Good and Bad Exercises for Low Back Pain
Good and Bad Pilates Exercises for Low Back Pain?
Not all exercises are good or beneficial for low back pain sufferers. In other words, there are good and bad exercises and you can worsen the problem if you are not careful . Find out which exercises are best for you.
Any mild discomfort in your back should disappear within 15 minutes of exercising, once your muscles start to warm up and work. If pain lasts more than 15 minutes or gets worse you should discontinue exercising and contact your osteopath, physiotherapist, GP or back specialist. If you already have a diagnosis and are under the care of a professional, stick to what they prescribed. Otherwise, stability Pilates exercises can help you strengthen your deep abdominal stabilising muscles.
Do’s and Don’ts
- Do not do sit-ups. Strictly speaking, sit-ups cause too much compression on the vertebrae, especially if performed poorly. If your core musculature is weak and your spine inflexible, you’ll likely use your hip flexors rather than your deep abdominals. In addition, too much compression on your spine might damage your spinal discs, especially if you already have a spinal injury and your spinal discs are compromised.
Slow and controlled crunches with a hold at the top are great to increase your upper back mobility and strengthen your abdominal obliques. However, make sure that your lumbar spine remains in a neutral alignment throughout. This means that you must keep a natural curvature in your lower back. Typically you will have a slight space under your lower vertebrae, and you are only bending your mid and upper back. Also, the lift should come from your abdominal muscles, not your arms.
To do this you should initiate with a slight head nod, to assure the neck is in the right alignment with the upper back when you lift. This will prevent hyper flexion or hyper extension of your cervical spine (neck).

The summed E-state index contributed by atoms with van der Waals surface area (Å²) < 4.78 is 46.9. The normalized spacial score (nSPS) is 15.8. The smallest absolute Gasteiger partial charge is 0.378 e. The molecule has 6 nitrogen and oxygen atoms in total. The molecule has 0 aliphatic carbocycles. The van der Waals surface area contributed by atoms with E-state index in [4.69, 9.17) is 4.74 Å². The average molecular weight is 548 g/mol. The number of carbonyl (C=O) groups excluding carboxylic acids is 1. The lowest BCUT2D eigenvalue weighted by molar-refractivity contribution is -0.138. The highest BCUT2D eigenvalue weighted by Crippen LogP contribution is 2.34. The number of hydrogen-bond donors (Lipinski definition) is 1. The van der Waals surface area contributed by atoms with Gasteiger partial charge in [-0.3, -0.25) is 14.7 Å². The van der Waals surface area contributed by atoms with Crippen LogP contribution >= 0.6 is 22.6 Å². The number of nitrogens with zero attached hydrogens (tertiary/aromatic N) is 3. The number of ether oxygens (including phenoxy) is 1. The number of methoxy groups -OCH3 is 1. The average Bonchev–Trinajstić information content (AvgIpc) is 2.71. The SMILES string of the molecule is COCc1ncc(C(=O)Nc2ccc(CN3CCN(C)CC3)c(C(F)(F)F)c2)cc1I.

Neutral lumbar spine is the key to an ab prep (crunch). Avoid tucking your pelvis. Maintain a slight natural curvature on your lower back as you lift your head and shoulders away from the floor. This keeps your rectus abdomens in a more lengthened position and you target your abdominal obliques. Avoid pulling your neck with your arms. WORK on the down phase of the exercise.
Do forward toe touches standing if you have lumbar bulging discs. However, if you are experiencing low back pain from disc herniations forward bending exercises could worsen things. To clarify, forward bending can further compress your lumbar discs and overstretch your ligaments and aggravate your pain. Especially if you have a recent strain on the disc, a tear or bulging and you haven’t had a proper diagnosis. Bending forwards unsupported to the end ranges greatly increases the pressure on the lumbar discs and over stretches your ligaments. Particularly following a recent injury, weakness and are doing these exercises unsupported.
Upper back extensions. Nonetheless, you should be using your upper back musculature, and not your arms or hands. Avoid over extending your neck. Specifically, your neck (cervical spine) should continue the curvature of your upper back (thoracic spine). Once again, control the descent. Namely, mobilising your mid and upper back, and improving your posture is thought to reduce the stresses on your lower back, and thus, improving lower back pain.
Controlled rotations to mobilise your upper back> Do this while engaging your core muscles to rotate you in a controlled manner. Try initiating the movement from the base of your spine, and draw in your lower abdominal muscles. Together with a forced exhalation and a gentle pelvic floor contraction, you will strengthen your deep abdominals while articulating your upper segments.
Keep true to your upright posture, while rotating, head over shoulders at all times.
If there is any discomfort, discontinue the exercise.
Understanding which ones are Good and Bad Pilates Exercises for Low Back Pain can make a difference to preventing more damage to your back. Book a 50%OFF first group class or personal training session today!
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Blog written by Carlo Yanez
Registered Osteopath B.A.(Hons.), B.Ost.(Hons)
Fully certified STOTT PILATES® Instructor